At only 34 years old, Walters is one of the more exciting young Power Five coaches. For the duration of this study, he was a defensive backs coach and co-defensive coordinator at Missouri, and he unsurprisingly appears to have played a large role in recruiting their defensive backs.
St. Louis product Jalani Williams is Walters' best recruit, but it appears the coach was most active in the Southeast. Particularly, it appears he has strong connections with West Orange High School in Orlando, Florida, as he is credited for bringing in former 4x100m partners Tyler Jones and Jaylon Carlies in 2020. Missouri also extended an offer in 2019 to West Orange’s Darrell Harding, who is currently a wide receiver at Duke.
Brandon Streeter, Clemson Quarterbacks Coach and Passing Game Coordinator
The son of longtime Division III coach Barry Streeter started at quarterback for Clemson from 1998-99 before becoming the quarterbacks coach at his alma mater in 2014. Since then, he has won two national championships, personally coached two (likely to become three) first-round quarterbacks and contributed in signing five blue-chip signal-callers.
While it would be incorrect to attribute all of that success directly to him, he played an integral role in securing program cornerstones Trevor Lawrence and D.J. Uiagalelei while ensuring they receive the proper development. In March, the Tigers secured a commitment from 2022 five-star Cade Klubnik, unsurprisingly shouting to the world that this dominance isn’t stopping any time soon.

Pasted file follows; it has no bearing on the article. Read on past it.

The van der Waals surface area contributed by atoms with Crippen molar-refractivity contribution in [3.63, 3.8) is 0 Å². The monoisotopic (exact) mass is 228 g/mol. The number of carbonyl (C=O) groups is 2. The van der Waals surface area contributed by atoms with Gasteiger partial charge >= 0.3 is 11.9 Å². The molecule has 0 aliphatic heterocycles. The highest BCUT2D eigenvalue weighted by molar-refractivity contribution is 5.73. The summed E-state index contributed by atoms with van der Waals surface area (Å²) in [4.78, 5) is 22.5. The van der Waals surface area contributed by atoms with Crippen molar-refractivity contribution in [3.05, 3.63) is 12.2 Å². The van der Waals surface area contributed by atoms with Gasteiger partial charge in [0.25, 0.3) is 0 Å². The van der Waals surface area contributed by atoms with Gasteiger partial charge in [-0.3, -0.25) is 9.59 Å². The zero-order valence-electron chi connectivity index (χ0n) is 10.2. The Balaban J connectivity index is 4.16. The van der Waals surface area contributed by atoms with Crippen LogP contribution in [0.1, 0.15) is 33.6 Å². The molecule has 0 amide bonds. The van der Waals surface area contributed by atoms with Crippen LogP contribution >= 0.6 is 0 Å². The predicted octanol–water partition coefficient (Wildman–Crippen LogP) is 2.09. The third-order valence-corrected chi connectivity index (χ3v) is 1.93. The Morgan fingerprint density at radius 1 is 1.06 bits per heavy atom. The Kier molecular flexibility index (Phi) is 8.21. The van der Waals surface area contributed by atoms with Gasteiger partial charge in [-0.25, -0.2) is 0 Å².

Dré Bly, North Carolina Cornerbacks Coach
The former two-time Pro Bowler seems to have been a great boon on the recruiting trail for the Tar Heels. Bly has parlayed his connections from coaching at Myers Park High School in Charlotte, North Carolina, to become an active recruiter in the area. He is credited for the commitments of Charlotte recruits Sam Howell, Obi Egbuna and Cameron Roseman-Sinclair. Roseman-Sinclair was a high school freshman defensive back coached by Bly during his last season at Myers Park.
Bly's greatest impact, however, has been felt in his native Virginia Beach region. He was integral in recruiting former five-star cornerback Tony Grimes and has caused North Carolina to become much more active in the area. The program extended just six offers in the area for the two classes before Bly joined the staff. It has since offered 19 such players in the two classes following his addition.